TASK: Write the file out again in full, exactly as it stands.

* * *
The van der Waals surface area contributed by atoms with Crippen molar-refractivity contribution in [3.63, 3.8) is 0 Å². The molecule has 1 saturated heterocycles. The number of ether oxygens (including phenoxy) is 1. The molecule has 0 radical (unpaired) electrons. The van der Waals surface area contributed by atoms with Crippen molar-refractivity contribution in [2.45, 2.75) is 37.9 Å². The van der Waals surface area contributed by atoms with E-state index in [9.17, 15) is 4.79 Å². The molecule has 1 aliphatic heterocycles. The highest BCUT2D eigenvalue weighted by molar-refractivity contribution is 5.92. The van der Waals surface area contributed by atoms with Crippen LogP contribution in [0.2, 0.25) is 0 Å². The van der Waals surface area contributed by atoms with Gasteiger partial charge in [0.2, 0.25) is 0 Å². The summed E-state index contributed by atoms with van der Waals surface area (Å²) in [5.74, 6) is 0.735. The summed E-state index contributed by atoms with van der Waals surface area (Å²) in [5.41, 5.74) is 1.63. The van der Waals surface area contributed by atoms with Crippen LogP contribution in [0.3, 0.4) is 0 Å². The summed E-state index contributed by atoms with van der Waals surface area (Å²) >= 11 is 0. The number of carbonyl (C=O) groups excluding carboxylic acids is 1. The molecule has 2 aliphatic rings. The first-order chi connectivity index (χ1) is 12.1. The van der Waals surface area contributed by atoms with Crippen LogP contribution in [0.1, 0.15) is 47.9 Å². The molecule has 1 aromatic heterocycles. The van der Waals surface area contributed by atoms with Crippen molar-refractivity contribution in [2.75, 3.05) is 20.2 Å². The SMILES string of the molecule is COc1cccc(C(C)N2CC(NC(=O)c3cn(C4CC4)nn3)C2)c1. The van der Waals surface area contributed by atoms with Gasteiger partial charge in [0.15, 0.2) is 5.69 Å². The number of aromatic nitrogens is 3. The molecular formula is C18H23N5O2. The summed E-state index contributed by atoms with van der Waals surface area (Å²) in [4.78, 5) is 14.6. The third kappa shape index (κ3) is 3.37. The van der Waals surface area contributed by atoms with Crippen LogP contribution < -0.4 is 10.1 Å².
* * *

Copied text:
The van der Waals surface area contributed by atoms with Crippen molar-refractivity contribution in [3.63, 3.8) is 0 Å². The molecule has 1 saturated heterocycles. The number of ether oxygens (including phenoxy) is 1. The molecule has 0 radical (unpaired) electrons. The van der Waals surface area contributed by atoms with Crippen molar-refractivity contribution in [2.45, 2.75) is 37.9 Å². The van der Waals surface area contributed by atoms with E-state index in [9.17, 15) is 4.79 Å². The molecule has 1 aliphatic heterocycles. The highest BCUT2D eigenvalue weighted by molar-refractivity contribution is 5.92. The van der Waals surface area contributed by atoms with Crippen LogP contribution in [0.2, 0.25) is 0 Å². The van der Waals surface area contributed by atoms with Gasteiger partial charge in [0.2, 0.25) is 0 Å². The summed E-state index contributed by atoms with van der Waals surface area (Å²) in [5.74, 6) is 0.735. The summed E-state index contributed by atoms with van der Waals surface area (Å²) in [5.41, 5.74) is 1.63. The van der Waals surface area contributed by atoms with Crippen LogP contribution in [0.3, 0.4) is 0 Å². The summed E-state index contributed by atoms with van der Waals surface area (Å²) >= 11 is 0. The number of carbonyl (C=O) groups excluding carboxylic acids is 1. The molecule has 2 aliphatic rings. The first-order chi connectivity index (χ1) is 12.1. The van der Waals surface area contributed by atoms with Crippen LogP contribution in [0.1, 0.15) is 47.9 Å². The molecule has 1 aromatic heterocycles. The van der Waals surface area contributed by atoms with Crippen molar-refractivity contribution in [2.75, 3.05) is 20.2 Å². The SMILES string of the molecule is COc1cccc(C(C)N2CC(NC(=O)c3cn(C4CC4)nn3)C2)c1. The van der Waals surface area contributed by atoms with Gasteiger partial charge in [0.15, 0.2) is 5.69 Å². The number of aromatic nitrogens is 3. The molecular formula is C18H23N5O2. The summed E-state index contributed by atoms with van der Waals surface area (Å²) in [4.78, 5) is 14.6. The third kappa shape index (κ3) is 3.37. The van der Waals surface area contributed by atoms with Crippen LogP contribution < -0.4 is 10.1 Å².